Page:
Police Escorting African American Mothers with Grade School Kids

Author

Cravens, Don

Genre

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Overview

Don Cravens was an American photographer for Life magazine who began his career documenting World War II. He photographed the Normandy invasion and Nazi war crimes in France during the war, famously documented Elvis Presley backstage and on the road, and later covered the civil rights movement. “Police Escorting African American Mothers with Grade School Kids” was taken in 1957 and documents the conflict in America during the first steps toward integration. This photograph inspires dialogue about justice, power, social roles, race and ethnicity, learning, and leadership.

Full Text*

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Source

Getty Images Time & Life

Type

Image

Themes

Leadership and ResponsibilityServing and Volunteering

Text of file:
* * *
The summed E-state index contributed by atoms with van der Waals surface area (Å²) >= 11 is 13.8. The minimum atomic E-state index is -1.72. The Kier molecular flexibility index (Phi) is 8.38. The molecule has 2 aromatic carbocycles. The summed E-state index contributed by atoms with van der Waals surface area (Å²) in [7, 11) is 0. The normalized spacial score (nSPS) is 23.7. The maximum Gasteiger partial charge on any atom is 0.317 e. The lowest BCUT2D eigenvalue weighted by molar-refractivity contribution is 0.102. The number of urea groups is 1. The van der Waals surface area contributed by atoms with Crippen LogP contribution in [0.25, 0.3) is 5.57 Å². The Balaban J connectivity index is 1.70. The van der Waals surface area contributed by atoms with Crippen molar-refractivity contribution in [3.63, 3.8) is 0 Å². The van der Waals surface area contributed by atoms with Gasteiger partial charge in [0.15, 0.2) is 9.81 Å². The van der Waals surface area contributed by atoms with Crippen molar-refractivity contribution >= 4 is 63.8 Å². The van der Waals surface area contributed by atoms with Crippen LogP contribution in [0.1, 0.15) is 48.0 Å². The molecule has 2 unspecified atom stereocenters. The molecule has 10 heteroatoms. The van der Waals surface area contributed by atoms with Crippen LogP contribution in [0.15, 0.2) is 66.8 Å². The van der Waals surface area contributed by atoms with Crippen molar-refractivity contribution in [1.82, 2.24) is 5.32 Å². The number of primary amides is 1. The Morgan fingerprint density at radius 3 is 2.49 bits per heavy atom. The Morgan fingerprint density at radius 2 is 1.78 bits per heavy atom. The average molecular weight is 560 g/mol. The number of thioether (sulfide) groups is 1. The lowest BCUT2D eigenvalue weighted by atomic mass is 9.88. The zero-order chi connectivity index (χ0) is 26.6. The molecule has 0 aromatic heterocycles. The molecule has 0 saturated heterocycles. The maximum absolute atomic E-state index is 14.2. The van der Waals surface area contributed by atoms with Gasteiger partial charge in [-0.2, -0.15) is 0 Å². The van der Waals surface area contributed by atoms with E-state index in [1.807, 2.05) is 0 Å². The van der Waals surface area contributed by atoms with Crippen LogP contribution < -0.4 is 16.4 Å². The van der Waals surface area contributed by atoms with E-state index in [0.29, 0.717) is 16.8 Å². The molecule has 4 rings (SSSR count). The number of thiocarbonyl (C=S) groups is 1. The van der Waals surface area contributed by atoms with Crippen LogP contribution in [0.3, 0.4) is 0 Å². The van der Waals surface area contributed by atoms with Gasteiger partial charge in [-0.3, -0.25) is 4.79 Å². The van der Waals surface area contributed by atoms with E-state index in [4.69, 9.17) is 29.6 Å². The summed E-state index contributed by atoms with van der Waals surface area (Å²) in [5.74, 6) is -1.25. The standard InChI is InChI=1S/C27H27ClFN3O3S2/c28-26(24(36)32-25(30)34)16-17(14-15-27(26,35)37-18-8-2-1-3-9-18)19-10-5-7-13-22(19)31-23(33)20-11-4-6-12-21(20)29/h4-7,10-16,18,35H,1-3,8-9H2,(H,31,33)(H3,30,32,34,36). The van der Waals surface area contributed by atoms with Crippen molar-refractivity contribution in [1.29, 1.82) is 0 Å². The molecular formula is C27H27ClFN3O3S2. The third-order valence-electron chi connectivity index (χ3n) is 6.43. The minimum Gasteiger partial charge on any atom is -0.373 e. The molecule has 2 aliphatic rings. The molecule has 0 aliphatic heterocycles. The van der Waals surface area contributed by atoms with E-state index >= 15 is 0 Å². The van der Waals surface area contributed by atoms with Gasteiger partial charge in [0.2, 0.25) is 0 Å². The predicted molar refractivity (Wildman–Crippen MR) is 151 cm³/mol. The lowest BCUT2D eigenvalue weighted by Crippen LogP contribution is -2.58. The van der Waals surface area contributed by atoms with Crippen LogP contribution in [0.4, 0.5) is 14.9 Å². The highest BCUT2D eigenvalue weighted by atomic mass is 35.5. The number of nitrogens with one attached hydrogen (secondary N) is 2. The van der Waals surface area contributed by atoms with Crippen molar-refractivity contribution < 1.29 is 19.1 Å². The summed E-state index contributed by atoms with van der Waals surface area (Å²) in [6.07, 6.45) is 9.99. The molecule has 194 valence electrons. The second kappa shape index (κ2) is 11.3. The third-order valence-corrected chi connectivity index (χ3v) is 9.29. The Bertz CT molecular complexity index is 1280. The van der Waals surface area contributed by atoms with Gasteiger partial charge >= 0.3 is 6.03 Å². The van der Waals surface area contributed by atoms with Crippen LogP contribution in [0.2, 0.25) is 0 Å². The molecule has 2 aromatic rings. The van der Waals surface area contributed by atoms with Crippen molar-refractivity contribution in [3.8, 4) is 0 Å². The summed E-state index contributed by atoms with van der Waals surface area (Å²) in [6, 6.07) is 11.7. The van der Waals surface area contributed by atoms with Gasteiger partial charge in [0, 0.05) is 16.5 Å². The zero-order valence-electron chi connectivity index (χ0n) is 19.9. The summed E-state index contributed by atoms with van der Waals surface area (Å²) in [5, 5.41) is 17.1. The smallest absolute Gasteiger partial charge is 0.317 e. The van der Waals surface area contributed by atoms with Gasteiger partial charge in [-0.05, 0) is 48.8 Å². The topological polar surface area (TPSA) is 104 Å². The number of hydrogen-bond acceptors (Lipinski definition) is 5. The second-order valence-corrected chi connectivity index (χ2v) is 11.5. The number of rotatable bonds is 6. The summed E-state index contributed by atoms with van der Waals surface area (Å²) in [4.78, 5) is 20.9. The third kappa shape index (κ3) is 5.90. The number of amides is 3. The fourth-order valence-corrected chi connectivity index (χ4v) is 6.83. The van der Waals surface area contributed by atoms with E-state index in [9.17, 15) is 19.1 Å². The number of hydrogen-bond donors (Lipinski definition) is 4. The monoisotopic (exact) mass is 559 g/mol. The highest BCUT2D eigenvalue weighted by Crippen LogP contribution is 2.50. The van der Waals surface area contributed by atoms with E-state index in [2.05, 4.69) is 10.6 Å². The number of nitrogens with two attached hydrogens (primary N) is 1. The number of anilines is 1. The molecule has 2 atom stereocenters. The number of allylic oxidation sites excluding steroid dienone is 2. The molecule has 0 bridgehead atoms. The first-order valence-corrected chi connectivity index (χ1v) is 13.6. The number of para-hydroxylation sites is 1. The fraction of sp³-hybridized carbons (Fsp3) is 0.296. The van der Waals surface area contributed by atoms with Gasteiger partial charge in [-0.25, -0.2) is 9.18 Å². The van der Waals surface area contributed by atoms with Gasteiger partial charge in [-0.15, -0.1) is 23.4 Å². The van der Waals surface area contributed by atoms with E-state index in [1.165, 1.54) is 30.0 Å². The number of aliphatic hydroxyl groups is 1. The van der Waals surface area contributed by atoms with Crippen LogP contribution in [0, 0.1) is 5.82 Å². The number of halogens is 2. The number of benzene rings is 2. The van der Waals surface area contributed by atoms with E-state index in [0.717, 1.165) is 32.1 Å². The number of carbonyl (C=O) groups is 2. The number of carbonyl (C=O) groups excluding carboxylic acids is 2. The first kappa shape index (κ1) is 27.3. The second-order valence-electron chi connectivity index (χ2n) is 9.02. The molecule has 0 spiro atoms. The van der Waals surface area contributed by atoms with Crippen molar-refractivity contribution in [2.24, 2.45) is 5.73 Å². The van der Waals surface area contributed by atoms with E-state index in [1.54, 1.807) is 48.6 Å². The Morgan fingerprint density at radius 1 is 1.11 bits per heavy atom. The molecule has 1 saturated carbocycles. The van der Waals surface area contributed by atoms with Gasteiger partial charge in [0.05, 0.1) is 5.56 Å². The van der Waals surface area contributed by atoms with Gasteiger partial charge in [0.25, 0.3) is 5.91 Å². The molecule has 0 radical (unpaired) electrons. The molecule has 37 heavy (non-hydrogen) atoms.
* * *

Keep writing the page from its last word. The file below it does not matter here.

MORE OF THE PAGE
Big Questions

What do we expect from the people we lead? What do we expect from our own leaders?Is my service effective? How do I know?

Publication

Taking Action

Sample Discussion Questions

  1. What is your first emotional reaction to this image?
  2. Which person(s) have power in this photograph?
  3. What kinds of injustice and justice do you see in the image?
  4. What social roles do you see in the image? Are the responsibilities for these social roles fulfilled or failed?
  5. Who are the leaders in this image? Are they successful leaders? Why or why not?
  6. What are the relationships between race, gender, profession, and power in this photograph?
  7. How do we lead others? What responsibilities do we have for those we lead?
  8. What responsibilities do those in power, professionally or socially, have?
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